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Pictures from the reactors exercise

As a part of the CMI funded Web Based Teaching Project we have constructed and built an experimental rig with a chemical reactor. It was used for the first time during Lent term 2006 as part of an exercise on non ideal reactors.

To compare an ideal and non ideal reactor model, the students operated a chemical reactor using a SIMATIC PCS7 Operating System donated by Siemens Automation Cooperates with Education (SCE).

Below you find a few photographs taken during the exercise.

Teaching Consortium Teaching Fellow Mike Goodson checking the computers

Teaching Consortium Teaching Fellow Mike Goodson checks that everything is set up and ready to go for the students to perform ther experiment.

Teaching Consortium Teaching Fellow Mike Goodson topping up the reactor

Mike Goodson tops up the reactor and prepare it for running before the experimental session.

Shall I press start?

Everything on the experimental rig can be controlled via the Siemens operating system.

Dead zone

When Sodium Hydroxide reacts with Phenolphthalein a pink product is formed. This reacts further to a colourless product and hence the reaction conversion can be monitored by a spectrometer attached to a flow cell. Please note the dead zone at the bottom of the reactor.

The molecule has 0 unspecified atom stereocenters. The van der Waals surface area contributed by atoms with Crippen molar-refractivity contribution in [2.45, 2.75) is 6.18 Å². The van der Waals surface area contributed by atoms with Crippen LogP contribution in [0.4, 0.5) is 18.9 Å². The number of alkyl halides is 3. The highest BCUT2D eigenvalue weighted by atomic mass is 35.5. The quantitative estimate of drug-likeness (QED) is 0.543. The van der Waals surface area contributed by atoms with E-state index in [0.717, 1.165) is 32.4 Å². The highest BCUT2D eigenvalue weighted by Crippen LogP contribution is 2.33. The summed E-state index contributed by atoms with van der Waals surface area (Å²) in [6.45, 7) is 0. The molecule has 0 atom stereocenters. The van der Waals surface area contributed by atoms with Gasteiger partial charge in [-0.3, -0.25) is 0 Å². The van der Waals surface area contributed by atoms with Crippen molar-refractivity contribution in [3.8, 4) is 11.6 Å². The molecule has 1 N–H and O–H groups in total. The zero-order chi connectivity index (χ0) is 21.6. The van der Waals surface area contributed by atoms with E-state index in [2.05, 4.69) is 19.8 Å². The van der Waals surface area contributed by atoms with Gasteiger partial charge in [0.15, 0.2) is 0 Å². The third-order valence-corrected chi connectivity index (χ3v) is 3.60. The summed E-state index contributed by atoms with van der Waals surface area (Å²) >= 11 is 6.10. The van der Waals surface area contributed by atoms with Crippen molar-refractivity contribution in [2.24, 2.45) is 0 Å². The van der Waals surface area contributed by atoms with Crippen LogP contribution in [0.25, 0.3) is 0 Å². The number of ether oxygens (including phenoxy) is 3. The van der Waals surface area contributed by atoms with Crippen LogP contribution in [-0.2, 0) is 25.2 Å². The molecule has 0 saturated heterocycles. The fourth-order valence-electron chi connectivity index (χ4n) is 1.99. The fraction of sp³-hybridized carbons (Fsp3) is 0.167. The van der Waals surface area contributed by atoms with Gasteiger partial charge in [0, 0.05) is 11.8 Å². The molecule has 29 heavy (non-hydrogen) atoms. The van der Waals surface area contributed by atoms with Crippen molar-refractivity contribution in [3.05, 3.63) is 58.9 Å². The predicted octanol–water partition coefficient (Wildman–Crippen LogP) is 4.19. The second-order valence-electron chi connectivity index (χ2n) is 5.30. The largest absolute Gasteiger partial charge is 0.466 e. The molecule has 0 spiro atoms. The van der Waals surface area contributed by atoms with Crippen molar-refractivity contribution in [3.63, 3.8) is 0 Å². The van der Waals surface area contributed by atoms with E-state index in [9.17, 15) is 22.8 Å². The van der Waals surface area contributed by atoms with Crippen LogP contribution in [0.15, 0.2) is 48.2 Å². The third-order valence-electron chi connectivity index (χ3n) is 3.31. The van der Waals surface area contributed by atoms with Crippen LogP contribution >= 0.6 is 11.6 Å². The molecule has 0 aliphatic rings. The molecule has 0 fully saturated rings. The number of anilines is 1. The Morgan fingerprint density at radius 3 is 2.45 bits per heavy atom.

The students try models based on the assumption of an ideal reactor and also with a bypass and dead volume model.

Controller and Operating Station

The operating station with the Siemens SIMATIC PCS7 Operating System and the S7-400 Programmable Logical Controller.

Mike explaining

Mike Goodson explaining the theory behind the bypass and dead volume model.

NaOH pump

Pump number one is the Sodium Hydroxide.

Heating capability

Not all the features of the operating system are used for this assignment.

Dead zone

The size of the dead zone decreases during the experiment but it does not disappear completely.

Mike and students

Mike Goodson explaining the experimental setup.